This study involved biomarker analysis as a primary end point. Our main objective was to look for changes in the tumor microenvironment from the pretreatment biopsies to the week 4 biopsies. In SCLC, obtaining tissue to study changes at the cellular level has [historically] been very difficult. This was identified by the National Cancer Institute [NCI] as an area of unmet need. As such, we were very happy to acquire 14 paired biopsies which is almost unheard of in our field. This allowed us to examine those changes in the biomarkers and the tumor microenvironment from pretreatment to after 2 cycles of treatment.
More analysis will be necessary, but some patients did respond to ipilimumab with nivolumab, including some patients who had already been on maintenance immunotherapy or had been exposed to immunotherapy in the past. That’s the most important result. Regarding biomarkers, our study also showed that these paired biopsies are feasible in SCLC. Additionally, when we examined the CD8-positive effector T cells, CD4-positive regulatory T cells, and the Foxp3-expressing regulatory T cells in the pretreatment biopsies, we found low levels of T-cell infiltration, which reinforced what we already knew about these tumors. However, in the week 4 biopsies, we found marked T-cell infiltration, especially CD8 T-cells, and it seemed to correlate with clinical activity, either a response to treatment or stable disease. We’re very excited about these results because understanding what’s happening in the tumor microenvironment will help us better determine which patients with ES-SCLC will respond to therapy.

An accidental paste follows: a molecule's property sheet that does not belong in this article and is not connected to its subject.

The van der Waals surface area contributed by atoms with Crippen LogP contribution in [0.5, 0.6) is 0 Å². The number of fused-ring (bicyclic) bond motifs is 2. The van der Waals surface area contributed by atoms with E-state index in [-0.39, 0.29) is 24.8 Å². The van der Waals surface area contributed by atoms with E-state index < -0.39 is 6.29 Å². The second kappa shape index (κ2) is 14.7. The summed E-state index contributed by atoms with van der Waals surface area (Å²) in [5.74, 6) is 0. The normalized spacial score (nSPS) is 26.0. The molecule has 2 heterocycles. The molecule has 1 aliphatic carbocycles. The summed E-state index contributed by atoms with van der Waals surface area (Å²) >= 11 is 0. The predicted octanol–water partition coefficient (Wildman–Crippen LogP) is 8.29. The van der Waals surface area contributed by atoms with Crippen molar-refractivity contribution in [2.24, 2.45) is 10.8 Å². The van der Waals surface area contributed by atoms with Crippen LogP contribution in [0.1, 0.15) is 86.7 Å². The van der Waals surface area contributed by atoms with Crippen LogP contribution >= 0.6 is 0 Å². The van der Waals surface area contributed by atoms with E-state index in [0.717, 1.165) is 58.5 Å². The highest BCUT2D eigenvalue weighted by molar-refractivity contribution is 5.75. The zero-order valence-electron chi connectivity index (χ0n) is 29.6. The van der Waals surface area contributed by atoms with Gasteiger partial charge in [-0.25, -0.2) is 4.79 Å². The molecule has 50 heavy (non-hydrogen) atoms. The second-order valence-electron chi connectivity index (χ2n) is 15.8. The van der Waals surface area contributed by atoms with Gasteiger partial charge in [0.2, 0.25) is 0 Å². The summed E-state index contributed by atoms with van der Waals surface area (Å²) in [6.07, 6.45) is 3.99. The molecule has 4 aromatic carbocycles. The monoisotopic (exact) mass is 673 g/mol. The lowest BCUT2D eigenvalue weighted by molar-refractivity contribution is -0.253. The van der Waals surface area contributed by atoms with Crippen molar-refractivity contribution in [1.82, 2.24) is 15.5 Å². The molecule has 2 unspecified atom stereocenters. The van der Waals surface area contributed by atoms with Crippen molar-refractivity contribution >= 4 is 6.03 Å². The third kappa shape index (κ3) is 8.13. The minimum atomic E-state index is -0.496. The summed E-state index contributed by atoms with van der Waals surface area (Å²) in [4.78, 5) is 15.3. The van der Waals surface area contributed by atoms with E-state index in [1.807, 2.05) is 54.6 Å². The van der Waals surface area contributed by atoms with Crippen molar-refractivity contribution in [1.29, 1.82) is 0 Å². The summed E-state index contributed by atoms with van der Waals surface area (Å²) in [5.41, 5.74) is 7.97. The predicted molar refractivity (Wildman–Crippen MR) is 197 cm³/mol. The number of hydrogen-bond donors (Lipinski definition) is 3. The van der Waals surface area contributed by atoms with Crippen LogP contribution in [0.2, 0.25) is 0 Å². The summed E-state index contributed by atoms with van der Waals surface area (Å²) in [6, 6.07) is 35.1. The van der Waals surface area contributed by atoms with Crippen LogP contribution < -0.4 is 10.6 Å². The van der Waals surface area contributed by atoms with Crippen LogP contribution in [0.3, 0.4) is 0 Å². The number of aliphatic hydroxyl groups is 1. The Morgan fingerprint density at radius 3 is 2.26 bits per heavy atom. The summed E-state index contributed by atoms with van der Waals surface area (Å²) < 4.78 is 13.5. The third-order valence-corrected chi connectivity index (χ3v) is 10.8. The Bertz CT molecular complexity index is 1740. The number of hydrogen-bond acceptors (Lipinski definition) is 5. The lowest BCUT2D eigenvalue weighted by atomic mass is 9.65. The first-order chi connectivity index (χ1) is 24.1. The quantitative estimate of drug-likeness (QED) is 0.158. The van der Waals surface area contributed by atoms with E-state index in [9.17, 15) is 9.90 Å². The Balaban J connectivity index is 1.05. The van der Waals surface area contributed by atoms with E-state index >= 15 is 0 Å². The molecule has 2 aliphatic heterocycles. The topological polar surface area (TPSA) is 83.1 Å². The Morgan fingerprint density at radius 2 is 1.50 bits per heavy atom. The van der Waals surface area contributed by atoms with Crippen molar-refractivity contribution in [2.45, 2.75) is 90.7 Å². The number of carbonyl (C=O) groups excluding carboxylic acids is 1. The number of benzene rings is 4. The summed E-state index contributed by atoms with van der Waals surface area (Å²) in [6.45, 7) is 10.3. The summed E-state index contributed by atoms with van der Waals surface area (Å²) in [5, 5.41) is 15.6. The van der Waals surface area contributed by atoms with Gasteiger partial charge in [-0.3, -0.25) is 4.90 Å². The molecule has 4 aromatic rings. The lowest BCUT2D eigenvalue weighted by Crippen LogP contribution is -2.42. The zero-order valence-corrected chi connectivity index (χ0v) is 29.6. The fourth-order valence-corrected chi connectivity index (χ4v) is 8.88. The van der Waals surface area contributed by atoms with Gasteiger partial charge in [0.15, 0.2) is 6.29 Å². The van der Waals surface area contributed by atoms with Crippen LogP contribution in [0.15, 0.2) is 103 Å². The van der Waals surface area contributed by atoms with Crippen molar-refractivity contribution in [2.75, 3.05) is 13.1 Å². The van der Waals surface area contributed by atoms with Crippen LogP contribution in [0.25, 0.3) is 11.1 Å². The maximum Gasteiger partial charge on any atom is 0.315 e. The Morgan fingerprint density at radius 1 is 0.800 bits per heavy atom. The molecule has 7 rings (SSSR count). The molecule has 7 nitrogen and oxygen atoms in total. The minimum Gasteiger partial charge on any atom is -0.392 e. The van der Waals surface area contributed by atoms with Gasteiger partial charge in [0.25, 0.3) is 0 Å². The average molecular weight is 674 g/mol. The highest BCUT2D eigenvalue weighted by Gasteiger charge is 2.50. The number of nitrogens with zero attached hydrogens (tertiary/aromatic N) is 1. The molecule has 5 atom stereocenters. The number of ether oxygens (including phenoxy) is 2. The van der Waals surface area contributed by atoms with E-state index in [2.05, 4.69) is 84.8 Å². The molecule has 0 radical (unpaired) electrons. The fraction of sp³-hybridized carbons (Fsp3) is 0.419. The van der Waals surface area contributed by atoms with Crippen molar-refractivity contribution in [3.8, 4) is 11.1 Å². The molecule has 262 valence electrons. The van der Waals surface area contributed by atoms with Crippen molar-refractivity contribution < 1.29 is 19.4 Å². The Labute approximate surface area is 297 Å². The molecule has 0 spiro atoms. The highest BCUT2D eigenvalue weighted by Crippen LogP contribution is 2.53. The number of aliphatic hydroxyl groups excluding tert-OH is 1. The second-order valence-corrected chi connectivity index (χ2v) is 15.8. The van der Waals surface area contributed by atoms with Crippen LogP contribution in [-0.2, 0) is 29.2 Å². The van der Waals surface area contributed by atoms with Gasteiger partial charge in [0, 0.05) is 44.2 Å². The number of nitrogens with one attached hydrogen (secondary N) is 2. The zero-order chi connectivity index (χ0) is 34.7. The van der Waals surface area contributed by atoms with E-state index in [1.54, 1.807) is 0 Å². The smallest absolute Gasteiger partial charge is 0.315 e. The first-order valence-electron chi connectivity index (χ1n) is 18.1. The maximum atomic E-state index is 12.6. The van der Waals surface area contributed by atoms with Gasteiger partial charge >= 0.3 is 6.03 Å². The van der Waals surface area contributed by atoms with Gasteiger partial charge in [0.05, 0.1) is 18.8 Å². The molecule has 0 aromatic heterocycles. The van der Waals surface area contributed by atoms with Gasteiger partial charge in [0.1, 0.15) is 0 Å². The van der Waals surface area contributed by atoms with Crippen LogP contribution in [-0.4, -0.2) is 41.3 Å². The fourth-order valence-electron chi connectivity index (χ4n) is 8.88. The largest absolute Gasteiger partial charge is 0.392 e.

We still have a lot of work to do examining these changes in the tumor microenvironment. In the current literature, there are many papers in which researchers are starting to examine tumor microenvironments in lung cancer, including SCLC. [With the help of] my collaborator, immunopathologist Kurt Schalper, MD, PhD, we used quantitative immunofluorescence to examine a whole host of molecules and biomarkers on the outsides of cancer cells and immune cells in the tumor microenvironment. Pairing that with information around sequencing will allow us to examine the mechanisms of resistance to immunotherapy and determinants of response in SCLC directly.
Multidisciplinary care is at the heart of our work. [We collaborate with] radiation oncologists in limited-stage SCLC and with surgeons in early-stage SCLC to obtain tissue. Beyond that, we also collaborate with our pathologists, radiologists, and interventional pulmonologists to obtain biopsies. We’ve developed great working relationships with many researchers at Yale and that has allowed us to obtain these kinds of biopsies for this translational work.
The bottom line is that ipilimumab with nivolumab shows activity in SCLC. [We’ve also shown that] it’s both feasible and important to obtain paired biopsies to learn more about the tumor microenvironment. The story so far is that we observed increased T-cell infiltration, particularly CD8-positive T-cell infiltration, in patients who showed some clinical activity.